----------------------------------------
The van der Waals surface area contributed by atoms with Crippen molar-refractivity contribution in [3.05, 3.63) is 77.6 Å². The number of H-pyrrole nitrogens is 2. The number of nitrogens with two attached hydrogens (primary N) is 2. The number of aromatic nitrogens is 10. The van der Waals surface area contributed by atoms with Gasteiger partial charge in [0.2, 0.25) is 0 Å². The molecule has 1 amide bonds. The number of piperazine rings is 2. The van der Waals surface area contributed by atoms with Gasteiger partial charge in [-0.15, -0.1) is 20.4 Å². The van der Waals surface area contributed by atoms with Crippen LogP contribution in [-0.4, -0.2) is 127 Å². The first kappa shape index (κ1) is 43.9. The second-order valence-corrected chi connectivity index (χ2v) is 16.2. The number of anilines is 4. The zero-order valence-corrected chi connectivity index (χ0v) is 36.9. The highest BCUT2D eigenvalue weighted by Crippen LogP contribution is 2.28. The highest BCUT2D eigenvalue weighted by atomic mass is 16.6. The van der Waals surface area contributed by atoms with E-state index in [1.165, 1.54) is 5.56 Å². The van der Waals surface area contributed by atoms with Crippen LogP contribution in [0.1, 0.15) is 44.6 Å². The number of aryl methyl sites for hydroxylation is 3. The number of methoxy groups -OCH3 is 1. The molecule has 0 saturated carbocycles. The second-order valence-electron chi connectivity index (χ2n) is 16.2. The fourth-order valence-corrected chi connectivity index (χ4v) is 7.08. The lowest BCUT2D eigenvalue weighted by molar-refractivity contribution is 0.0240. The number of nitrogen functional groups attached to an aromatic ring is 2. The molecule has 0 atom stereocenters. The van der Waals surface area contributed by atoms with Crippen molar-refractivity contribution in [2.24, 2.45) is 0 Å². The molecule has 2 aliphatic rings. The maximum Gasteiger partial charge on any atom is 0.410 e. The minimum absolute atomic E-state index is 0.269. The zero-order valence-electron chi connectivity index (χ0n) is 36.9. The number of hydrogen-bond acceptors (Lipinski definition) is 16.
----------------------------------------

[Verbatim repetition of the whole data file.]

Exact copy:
The van der Waals surface area contributed by atoms with Crippen molar-refractivity contribution in [3.05, 3.63) is 77.6 Å². The number of H-pyrrole nitrogens is 2. The number of nitrogens with two attached hydrogens (primary N) is 2. The number of aromatic nitrogens is 10. The van der Waals surface area contributed by atoms with Gasteiger partial charge in [0.2, 0.25) is 0 Å². The molecule has 1 amide bonds. The number of piperazine rings is 2. The van der Waals surface area contributed by atoms with Gasteiger partial charge in [-0.15, -0.1) is 20.4 Å². The van der Waals surface area contributed by atoms with Crippen LogP contribution in [-0.4, -0.2) is 127 Å². The first kappa shape index (κ1) is 43.9. The second-order valence-corrected chi connectivity index (χ2v) is 16.2. The number of anilines is 4. The zero-order valence-corrected chi connectivity index (χ0v) is 36.9. The highest BCUT2D eigenvalue weighted by Crippen LogP contribution is 2.28. The highest BCUT2D eigenvalue weighted by atomic mass is 16.6. The van der Waals surface area contributed by atoms with E-state index in [1.165, 1.54) is 5.56 Å². The van der Waals surface area contributed by atoms with Crippen LogP contribution in [0.1, 0.15) is 44.6 Å². The number of aryl methyl sites for hydroxylation is 3. The number of methoxy groups -OCH3 is 1. The molecule has 0 saturated carbocycles. The second-order valence-electron chi connectivity index (χ2n) is 16.2. The fourth-order valence-corrected chi connectivity index (χ4v) is 7.08. The lowest BCUT2D eigenvalue weighted by molar-refractivity contribution is 0.0240. The number of nitrogen functional groups attached to an aromatic ring is 2. The molecule has 0 atom stereocenters. The van der Waals surface area contributed by atoms with Crippen molar-refractivity contribution in [2.24, 2.45) is 0 Å². The molecule has 2 aliphatic rings. The maximum Gasteiger partial charge on any atom is 0.410 e. The minimum absolute atomic E-state index is 0.269. The zero-order valence-electron chi connectivity index (χ0n) is 36.9. The number of hydrogen-bond acceptors (Lipinski definition) is 16.